Your parents are judging you. And there is nothing like spending time with your family over the holidays to remind you that you have not yet achieved perfection. Whether it is said out loud or completely unspoken, we know what our parents want and expect from us. “What do you mean you aren’t going to church?” “How can you even think about leaving your job in this economy?” “How did you pay for this new car?” “What happened to that weight management plan you were on?” “Don’t you think my grandchild should be wearing a jacket, eating healthier, playing fewer video games, respecting others?” “Shouldn’t you just ……”
The problem isn’t that parents judge, the problem is that when they do, what we are hearing is “I’m not good enough”.
No matter how old we get, we still want our parents to be proud of us. We want our Moms and Dads and in-laws to believe we walk on water. Because if they believe we are awesome, amazing beings of perfection, maybe we can believe it, too.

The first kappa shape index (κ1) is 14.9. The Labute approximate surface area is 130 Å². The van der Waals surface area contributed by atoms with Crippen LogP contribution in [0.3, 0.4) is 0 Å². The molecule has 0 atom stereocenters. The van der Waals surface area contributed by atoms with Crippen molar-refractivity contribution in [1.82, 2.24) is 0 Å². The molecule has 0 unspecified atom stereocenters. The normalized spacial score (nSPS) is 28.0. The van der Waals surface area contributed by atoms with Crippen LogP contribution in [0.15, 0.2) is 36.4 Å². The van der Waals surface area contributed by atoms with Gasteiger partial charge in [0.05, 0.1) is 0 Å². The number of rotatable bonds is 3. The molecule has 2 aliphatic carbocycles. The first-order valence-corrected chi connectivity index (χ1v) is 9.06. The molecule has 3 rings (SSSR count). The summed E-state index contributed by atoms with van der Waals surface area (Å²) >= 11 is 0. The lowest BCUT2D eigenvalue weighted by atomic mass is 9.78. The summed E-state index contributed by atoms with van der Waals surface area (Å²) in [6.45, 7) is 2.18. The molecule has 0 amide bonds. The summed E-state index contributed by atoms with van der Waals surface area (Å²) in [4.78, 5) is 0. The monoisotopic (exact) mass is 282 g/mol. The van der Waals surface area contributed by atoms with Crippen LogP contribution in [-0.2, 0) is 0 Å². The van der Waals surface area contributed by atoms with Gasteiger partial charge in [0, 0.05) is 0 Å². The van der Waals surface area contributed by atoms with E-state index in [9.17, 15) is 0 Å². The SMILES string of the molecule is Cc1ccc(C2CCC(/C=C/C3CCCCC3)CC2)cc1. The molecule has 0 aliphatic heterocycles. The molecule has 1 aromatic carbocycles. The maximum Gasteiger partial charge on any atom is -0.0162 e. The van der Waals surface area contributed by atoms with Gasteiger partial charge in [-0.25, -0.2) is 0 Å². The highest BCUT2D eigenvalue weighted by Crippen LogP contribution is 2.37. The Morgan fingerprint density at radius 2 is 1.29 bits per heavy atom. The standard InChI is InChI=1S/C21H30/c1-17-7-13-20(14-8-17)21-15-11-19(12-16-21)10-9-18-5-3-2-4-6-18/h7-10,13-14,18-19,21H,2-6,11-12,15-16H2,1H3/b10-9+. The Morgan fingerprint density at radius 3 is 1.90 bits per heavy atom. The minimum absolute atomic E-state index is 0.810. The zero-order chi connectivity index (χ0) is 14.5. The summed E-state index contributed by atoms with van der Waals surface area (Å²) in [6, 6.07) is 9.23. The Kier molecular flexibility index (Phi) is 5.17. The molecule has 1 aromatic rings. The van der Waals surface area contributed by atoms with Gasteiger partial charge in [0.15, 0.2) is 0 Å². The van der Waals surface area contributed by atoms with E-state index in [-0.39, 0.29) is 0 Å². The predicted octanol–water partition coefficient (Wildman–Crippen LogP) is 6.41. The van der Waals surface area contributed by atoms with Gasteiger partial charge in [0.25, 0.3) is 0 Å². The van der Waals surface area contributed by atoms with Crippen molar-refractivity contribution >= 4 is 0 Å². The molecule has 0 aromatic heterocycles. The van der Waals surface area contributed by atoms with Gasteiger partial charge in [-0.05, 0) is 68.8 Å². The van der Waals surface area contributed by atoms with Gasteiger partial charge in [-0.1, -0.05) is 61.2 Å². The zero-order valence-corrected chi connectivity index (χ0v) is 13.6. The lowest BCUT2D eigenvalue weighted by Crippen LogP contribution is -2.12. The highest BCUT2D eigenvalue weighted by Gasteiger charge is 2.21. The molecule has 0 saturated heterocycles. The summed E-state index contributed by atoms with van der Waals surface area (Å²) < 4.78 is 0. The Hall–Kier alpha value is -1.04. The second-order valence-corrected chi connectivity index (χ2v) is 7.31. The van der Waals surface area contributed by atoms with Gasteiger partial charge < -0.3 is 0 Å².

But when the holidays roll around and we are reminded that we’ve gained weight, grown wrinkles, have unflattering hairdo’s, mismanaged our money, careers, marriages, and children, it’s pretty hard to believe we have achieved perfection.
But we have. Because life isn’t about doing everything right. It’s about making mistakes. It’s about using those mistakes to move closer to being your most authentic self. It’s about realizing you were perfect all along.
My children, right now, are specimens of perfection. Gorgeous little angels. But that doesn’t mean there isn’t room for improvement. In fact, I can tell you exactly what they should wear, eat, and play. I know who they should play with, how they should study, how to treat their friends, other adults, and each other. I know which shoes go with which outfit, how to shave 10 seconds off a mile time, and how to point your toes in a cartwheel. I am an expert on what my children can do to achieve “perfection”, and yet they already are.
So how do we untangle these ideas? How can we be both perfect and flawed at the same time?